Fantastic interpretations of the inkblots might imply either madness or high intelligence and creativity. Rorschach was convinced the tests could distinguish between the two

Could the Rorschach tests spot a Nazi?

4 March 2017 9:00 am

There may be something in the Rorschach tests, says Philip Hensher, but can it really be measured?

Pomak Muslims still live in Greek and Bulgarian villages. Left: a bride embarks on her two-day winter wedding in Ribnovo, 210 km from Sofia

The long tragedy of Europe's borderland

25 February 2017 9:00 am

The border between Bulgaria, Greece and Turkey has long been a flashpoint. Now, more than ever, says Simon Kuper, it’s a hazardous transit realm for the homeless

Magic lantern slides from the mid-19th century

The importance of being frivolous

18 February 2017 9:00 am

Sam Leith is delighted by the idea that having fun is the key to human progress

Rod Taylor works his invention in a film version of HG. Wells’s The Time Machine

Cheating death by time travel

11 February 2017 9:00 am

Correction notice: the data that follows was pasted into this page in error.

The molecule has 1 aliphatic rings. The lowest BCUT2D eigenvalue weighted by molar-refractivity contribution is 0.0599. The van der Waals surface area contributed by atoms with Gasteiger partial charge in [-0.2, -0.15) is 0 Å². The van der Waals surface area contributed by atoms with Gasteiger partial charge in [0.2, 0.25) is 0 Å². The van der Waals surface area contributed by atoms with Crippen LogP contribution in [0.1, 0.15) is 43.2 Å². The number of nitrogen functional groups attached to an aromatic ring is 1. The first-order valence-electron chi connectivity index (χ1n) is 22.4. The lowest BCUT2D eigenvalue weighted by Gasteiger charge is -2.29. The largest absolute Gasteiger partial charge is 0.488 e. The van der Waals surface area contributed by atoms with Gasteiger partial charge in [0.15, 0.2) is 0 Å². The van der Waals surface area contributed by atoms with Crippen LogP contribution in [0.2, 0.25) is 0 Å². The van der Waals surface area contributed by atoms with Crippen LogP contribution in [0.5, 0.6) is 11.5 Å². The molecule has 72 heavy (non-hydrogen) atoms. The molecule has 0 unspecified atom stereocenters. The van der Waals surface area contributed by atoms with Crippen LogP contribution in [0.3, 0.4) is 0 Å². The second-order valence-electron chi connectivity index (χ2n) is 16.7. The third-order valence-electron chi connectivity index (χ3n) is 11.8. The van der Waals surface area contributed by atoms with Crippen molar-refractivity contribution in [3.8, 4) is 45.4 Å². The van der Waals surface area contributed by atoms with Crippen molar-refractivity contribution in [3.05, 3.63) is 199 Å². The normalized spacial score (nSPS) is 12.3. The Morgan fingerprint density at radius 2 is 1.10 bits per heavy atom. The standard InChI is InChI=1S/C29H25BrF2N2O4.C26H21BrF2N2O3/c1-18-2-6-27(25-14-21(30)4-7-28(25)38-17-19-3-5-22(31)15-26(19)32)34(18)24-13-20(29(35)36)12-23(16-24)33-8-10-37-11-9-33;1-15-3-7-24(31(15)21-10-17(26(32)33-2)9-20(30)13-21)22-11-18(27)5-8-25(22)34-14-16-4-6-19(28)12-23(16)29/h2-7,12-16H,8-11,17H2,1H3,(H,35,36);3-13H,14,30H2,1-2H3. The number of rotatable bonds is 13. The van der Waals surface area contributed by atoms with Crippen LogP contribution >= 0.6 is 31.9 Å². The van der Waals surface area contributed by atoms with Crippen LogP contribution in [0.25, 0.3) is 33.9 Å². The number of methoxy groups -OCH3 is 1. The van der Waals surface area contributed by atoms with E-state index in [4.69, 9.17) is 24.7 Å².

The concept of time travel is surprisingly recent, says Jenny Colgan. Before H.G. Wells, it barely existed

Maipure Indians, inhabitants of the Upper Orinoco, grill the limbs of a dead enemy (Italian engraving, 1781)

Eating people is rare (and very unhealthy)

4 February 2017 9:00 am

The subject has been popularised from Homer to the Brothers Grimm, but, mercifully, human cannibalism has always been rare, says Philip Hensher

An inmate of Auschwitz in the early 1940s

A singular horror

28 January 2017 9:00 am

How did the Holocaust happen? What lessons can be learned from it? Philippe Sands wonders whether anything similar could happen again

Why is the world crumbling in anger and terror?

21 January 2017 9:00 am

America’s global hegemony from 1944 onwards has led to a world now riven by hatred and terror, says Jonathan Steinberg

A chain of Harvard Observatory employees, photographed in 1918

The Harvard housewives who measured the heavens

14 January 2017 9:00 am

Marek Kukula tells how, in the late 19th century, Harvard Observatory began to rely on a number of women – ranging from graduates to housemaids – to analyse an explosion of scientific data

Dinah Craik, author of John Halifax, Gentleman, and a genuinely enjoyable writer

Women writers who deserve to be forgotten

7 January 2017 9:00 am

When resurrecting forgotten writers of the past, make sure they’re not neglected for good reason, says Philip Hensher